Tolerance of Three Wheatgrass Cultivars to Sulfosulfuron Herbicide
Keywords:cool-season grasses, Texas Rolling Plains, winter forages
AbstractCrested, tall, and pubescent wheatgrasses are cool-season, drought-resistant perennial forages that grow well in semiarid environments and could complement wheat pasture grazing systems of the Texas Rolling Plains. However, wheatgrass stand establishment is difficult due to competing winter grasses. This study evaluated wheatgrass cultivars for tolerance to a sulfonylurea herbicide that may control competing annual grass weeds in wheatgrass stand establishment. Utilizing greenhouse facilities, three rates of sulfosulfuron were applied preemergence, 2 weeks after emergence (2 WAE) at the 2-leaf stage, or 4 WAE at the 3- to 4-leaf stage to individual plants of ‘CD II’ (crested), ‘Jose’ (tall), and ‘Manska’ (pubescent) wheatgrasses. Sensitivity to sulfosulfuron was least for CD II and greatest for Manska. Considering all treatments and timings, Manska and Jose had greater declines in above-ground and below-ground biomass and fewer surviving seedlings than CD II. Wheatgrass cultivars were most sensitive to sulfosulfuron when treated 2 WAE. Plant survival increased when sulfosulfuron application was delayed to 4 WAE, except for Manska where nearly 100% of the plants died regardless of herbicide rate. A rigorous selection program with CD II could possibly lead to the development of a non-genetically engineered, sulfosulfuron-tolerant crested wheatgrass.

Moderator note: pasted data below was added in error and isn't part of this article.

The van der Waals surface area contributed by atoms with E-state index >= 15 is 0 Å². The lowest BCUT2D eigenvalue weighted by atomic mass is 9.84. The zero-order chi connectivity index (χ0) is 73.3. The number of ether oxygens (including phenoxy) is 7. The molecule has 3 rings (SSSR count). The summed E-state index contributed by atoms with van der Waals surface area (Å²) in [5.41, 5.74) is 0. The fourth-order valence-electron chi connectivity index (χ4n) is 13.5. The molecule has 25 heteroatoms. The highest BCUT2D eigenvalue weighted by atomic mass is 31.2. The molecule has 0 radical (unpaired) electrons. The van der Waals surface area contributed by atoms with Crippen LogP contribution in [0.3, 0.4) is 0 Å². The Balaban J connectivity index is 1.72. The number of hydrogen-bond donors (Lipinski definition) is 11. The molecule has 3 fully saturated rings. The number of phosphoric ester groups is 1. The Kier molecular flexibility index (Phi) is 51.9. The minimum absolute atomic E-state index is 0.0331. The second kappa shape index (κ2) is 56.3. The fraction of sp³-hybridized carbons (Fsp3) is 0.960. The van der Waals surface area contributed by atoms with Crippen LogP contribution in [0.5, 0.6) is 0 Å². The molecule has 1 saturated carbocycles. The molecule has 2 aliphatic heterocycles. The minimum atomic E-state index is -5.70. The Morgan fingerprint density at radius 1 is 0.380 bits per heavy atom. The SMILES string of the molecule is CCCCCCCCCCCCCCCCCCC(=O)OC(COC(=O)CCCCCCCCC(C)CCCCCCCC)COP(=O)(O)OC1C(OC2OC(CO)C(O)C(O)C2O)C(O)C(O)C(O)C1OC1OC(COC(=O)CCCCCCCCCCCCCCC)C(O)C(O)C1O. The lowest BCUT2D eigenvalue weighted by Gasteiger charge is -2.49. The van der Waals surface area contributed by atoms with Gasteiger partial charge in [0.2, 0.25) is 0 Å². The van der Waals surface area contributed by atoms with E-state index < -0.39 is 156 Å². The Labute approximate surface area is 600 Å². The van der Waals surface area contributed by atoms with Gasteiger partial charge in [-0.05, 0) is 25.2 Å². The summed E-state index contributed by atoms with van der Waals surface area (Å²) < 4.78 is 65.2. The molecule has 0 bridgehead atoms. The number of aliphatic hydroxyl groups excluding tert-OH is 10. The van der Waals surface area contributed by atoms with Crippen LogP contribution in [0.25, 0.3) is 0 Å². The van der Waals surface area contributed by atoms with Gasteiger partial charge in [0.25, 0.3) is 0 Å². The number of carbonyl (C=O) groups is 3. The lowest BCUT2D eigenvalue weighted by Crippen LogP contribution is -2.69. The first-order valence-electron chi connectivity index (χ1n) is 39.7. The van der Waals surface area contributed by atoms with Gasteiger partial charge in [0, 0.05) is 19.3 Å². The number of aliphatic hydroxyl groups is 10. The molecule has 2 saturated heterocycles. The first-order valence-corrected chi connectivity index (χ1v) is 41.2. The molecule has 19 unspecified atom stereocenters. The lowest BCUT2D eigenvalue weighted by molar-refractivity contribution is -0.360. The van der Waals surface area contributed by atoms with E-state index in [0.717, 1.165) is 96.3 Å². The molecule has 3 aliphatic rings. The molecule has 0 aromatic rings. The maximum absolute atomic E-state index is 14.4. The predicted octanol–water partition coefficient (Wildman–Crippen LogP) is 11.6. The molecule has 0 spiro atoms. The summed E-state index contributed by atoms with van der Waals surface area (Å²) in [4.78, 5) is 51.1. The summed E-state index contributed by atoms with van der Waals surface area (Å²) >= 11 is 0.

How to Cite
Sij, J. W., Olson, B. L. S., Ott, J. P., & Malinowski, D. P. (2016). Tolerance of Three Wheatgrass Cultivars to Sulfosulfuron Herbicide. Texas Journal of Agriculture and Natural Resources, 20, 32–41. Retrieved from https://txjanr.agintexas.org/index.php/txjanr/article/view/97